and then we complain the hell out of  what the schools are actually
doing and  yet if you think about the lag of
doing  official training the only way we can
  possibly make a difference is by taking  our knowledge
into the schools now we  cannot
wait for the education system to  try
and figure out what it was that we  were doing 20 years ago we
have to go in  and volunteer to help and I
don't  believe that any
officially sanctioned
  large-scale attempt at reforming at  American
education which has been tried  any number of times
in my life time  since Sputnik
all of those have failed  miserably because
in the end it has
treated more like a dirty task in the  end and the
scientists and  mathematicians and computer scientists
tay out of the classrooms and somehow  expect the teachers
to learn things are  almost impossible to
learn in the  position that they're in
the last idea
  here is
kind of an idea from McLuhan
but it's  also something that we can notice about  ourselves if
we go to a foreign country  and stay for more than a
week and that  is that after
about a week we actually  find ourselves acting
like we live in  this country because we're
fitting into  the rhythms and our brains are naturally  set up
to normalize to any environment  if
you think about what normalizing to  an environment actually is
it is
  somewhat like learning to
drive a car  when you start off driving a
car the  there's
a lot of stuff going on and it's  very chaotic and what
gear you in and  how fast you're going where's the stop  sign and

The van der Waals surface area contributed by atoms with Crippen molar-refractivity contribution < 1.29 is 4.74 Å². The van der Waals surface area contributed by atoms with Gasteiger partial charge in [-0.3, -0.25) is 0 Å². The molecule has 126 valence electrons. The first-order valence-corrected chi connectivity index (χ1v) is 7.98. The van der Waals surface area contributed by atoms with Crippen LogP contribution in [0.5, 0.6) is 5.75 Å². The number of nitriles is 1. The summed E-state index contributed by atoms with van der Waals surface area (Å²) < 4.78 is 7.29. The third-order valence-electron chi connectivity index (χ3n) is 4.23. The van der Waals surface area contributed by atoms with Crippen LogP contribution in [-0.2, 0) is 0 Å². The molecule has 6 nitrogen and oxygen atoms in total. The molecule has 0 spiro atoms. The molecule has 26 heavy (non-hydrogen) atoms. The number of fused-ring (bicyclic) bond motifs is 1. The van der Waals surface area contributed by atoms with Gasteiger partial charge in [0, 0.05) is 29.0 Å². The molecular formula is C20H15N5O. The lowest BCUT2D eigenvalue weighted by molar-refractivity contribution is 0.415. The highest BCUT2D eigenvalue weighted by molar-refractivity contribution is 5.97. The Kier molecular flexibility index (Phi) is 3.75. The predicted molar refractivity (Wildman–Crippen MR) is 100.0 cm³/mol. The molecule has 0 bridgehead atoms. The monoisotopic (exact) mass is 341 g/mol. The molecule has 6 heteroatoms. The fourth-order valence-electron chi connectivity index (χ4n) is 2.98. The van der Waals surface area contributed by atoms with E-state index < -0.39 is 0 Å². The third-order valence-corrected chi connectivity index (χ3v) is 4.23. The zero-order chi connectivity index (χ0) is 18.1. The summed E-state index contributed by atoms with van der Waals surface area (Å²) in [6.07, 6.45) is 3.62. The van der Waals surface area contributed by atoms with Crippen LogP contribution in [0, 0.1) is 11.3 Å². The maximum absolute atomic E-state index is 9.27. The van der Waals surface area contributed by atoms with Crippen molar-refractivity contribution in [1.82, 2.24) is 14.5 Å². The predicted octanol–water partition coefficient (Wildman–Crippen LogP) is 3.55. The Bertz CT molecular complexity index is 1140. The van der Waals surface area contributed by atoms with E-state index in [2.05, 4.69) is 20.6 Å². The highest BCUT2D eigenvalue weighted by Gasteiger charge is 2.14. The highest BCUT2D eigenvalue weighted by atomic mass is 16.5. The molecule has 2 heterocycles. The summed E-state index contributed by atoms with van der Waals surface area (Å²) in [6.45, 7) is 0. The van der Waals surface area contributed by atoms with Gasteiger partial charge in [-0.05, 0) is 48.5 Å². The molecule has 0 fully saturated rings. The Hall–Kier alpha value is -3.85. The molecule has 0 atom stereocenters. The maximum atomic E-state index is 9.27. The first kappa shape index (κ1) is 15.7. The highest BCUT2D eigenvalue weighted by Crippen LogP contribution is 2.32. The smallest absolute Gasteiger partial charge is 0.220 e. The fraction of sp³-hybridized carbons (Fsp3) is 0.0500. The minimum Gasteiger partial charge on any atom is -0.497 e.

what's your parents saying to  you and where's the kid
ball on the road it's all completely  chaotic and
six or eight weeks later
there are little experts inside of our  head they're automatically
paying  attention to these and that's good  that's
what happens when we normalize we
normalize to the things that are  expected in the environment by
building  little experts but the other
edge of the  sword is that normalization
disappears  what we just became in
order to get  skilled and
McLuhan pointed out it  doesn't matter really what you
print in  a book what matters is whether
you have  become a reader or not because that
has  changed your whole approach to how
you're getting information doesn't  really matter that much what is put
on  television in the first
matters is that you're watching it at  all if
you're watching it enough for it  to become an environment
then it's  what's on television that starts  creating
what's normal for you it's a  scary
thought if you think about it that  way and you should and
on the positive  vein if you create
an nls and get
at it and that was part of the idea in  this system wasn't a
system for  beginners there's a system for experts  people
were going to spend hours at a  computer now some
people poo-pooed dug
in his group because they said well  nobody's going to spend  hours sitting
in front of it a screen
but they knew differently
they knew if  you're going to spend hours sitting in
the front in front of a screen you might  as well get expert at it you